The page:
As I left the print shop that sits two streets over from my house, I saw the guy who does my taxes heading into his office, and then thought about my eye doctor (3/4 block south, 1/2 block west) where my new contacts are waiting for me.
At this point, if Courtney and I moved 5 blocks from our current apartment, it would feel like an entirely different world. Our life is organized primarily by geographical imminence, things being physically close. Like if I were really good golfer with a clear shot, I could tee off from our back yard and hit my office, my eye doctor, my church, my accountant, the coffee shop I haunt frequently, plus 5 really good taco joints. Not to mention several friends, who would either be angry or impressed that I could strike the ball (and their left temple) with such accuracy.
The whole experiment has taught me that our culture has forgotten how significant geographical distance, as opposed to how much time it takes to get somewhere, is. Even within the home (the size of which has tripled even as people have less children), the amount of space we allow ourselves affects how close we are. When people funneled into the same spaces during mundane tasks, small conversations happen that sometimes lead to bigger things, I submit the proverbial work water cooler conversation as evidence. I even suspect the fact that Courtney and I share a single sink in a small bathroom has shaped our relationship. Being "with someone" when there is no specific agenda—dinner plans, work project, religious gathering—is a form of being with that we rarely encounter, unless of course you start to shape life around physical closeness.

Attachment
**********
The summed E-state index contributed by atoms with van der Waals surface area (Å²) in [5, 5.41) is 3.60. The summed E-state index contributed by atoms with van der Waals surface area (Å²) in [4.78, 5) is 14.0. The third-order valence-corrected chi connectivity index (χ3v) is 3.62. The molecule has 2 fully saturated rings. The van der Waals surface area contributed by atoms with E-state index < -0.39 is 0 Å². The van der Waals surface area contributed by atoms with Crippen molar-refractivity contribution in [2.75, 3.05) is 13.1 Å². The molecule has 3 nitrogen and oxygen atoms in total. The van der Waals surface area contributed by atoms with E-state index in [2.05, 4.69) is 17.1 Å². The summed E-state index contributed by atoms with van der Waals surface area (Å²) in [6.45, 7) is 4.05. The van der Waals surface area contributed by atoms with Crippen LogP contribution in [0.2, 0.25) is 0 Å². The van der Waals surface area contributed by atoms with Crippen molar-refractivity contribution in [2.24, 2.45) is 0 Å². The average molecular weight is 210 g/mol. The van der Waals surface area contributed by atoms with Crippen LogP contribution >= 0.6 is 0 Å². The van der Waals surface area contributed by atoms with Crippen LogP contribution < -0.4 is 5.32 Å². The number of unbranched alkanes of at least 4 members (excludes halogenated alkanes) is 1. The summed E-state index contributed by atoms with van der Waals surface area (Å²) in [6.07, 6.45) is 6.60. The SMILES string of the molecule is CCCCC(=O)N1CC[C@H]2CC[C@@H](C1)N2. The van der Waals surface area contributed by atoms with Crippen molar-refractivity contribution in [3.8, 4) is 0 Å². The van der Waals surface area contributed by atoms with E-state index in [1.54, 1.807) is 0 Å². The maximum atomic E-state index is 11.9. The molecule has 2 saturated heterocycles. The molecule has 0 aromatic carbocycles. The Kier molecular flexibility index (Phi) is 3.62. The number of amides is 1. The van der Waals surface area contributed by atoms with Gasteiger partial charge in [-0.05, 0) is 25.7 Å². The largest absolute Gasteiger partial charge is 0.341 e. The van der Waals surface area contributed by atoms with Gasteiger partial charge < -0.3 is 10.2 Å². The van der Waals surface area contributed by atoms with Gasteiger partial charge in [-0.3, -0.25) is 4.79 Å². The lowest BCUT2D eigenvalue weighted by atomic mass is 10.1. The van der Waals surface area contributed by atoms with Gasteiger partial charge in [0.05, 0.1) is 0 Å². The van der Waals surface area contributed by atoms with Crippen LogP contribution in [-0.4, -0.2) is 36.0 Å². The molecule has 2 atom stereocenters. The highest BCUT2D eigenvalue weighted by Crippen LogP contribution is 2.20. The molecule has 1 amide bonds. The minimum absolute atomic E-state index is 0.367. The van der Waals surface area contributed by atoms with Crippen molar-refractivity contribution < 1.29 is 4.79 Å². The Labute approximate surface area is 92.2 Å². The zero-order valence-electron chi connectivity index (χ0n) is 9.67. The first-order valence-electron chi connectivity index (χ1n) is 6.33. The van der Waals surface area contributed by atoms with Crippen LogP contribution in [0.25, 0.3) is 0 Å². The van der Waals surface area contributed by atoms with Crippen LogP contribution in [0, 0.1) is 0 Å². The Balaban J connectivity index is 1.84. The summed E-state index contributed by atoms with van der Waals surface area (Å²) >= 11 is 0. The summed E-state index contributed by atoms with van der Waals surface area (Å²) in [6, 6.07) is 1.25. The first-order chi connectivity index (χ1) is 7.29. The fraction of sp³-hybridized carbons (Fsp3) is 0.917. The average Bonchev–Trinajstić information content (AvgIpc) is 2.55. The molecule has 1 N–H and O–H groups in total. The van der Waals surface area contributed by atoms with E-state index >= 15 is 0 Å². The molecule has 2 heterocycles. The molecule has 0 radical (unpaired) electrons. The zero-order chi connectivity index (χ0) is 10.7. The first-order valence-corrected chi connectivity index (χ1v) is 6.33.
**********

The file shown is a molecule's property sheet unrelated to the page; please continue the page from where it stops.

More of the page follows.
Christmas is about physical closeness. Thanksgiving is far enough in the past that families have forgotten the experience and plan yet another meal together. (By the end of the day they have not only remembered but relived the former tragedy of a meal and decide its best to put off another one until the following November when father's headache has subsided). Churches do this crazy thing where they make you see the people you attend with on a day other than Sunday morning. And often the season inspires people (who have also forgotten about the last get together) to spend hundreds of dollars and several hours on a flying proximity enhancer that also happens to carry banshee children. It's as if for a weekend someone in the heart of the Western world flips a giant switch that turns on a great relational magnet that forces us to reduce the typical physical space between us.
It is sad that this magnet is typically only plugged into the end of a string of Christmas lights.
Cue the 1950's Christmas music piano.
Because isn't that what Christmas is ALL about? Well, no. It is about a great many things. But one of the things that it is about is closeness, the great inconvenience and pain of deity being "with us". Because for all of the bumping into each other, fumbling over each other, getting in each others way—no technology can replace the infinite nuance of being physically with those you deeply care about.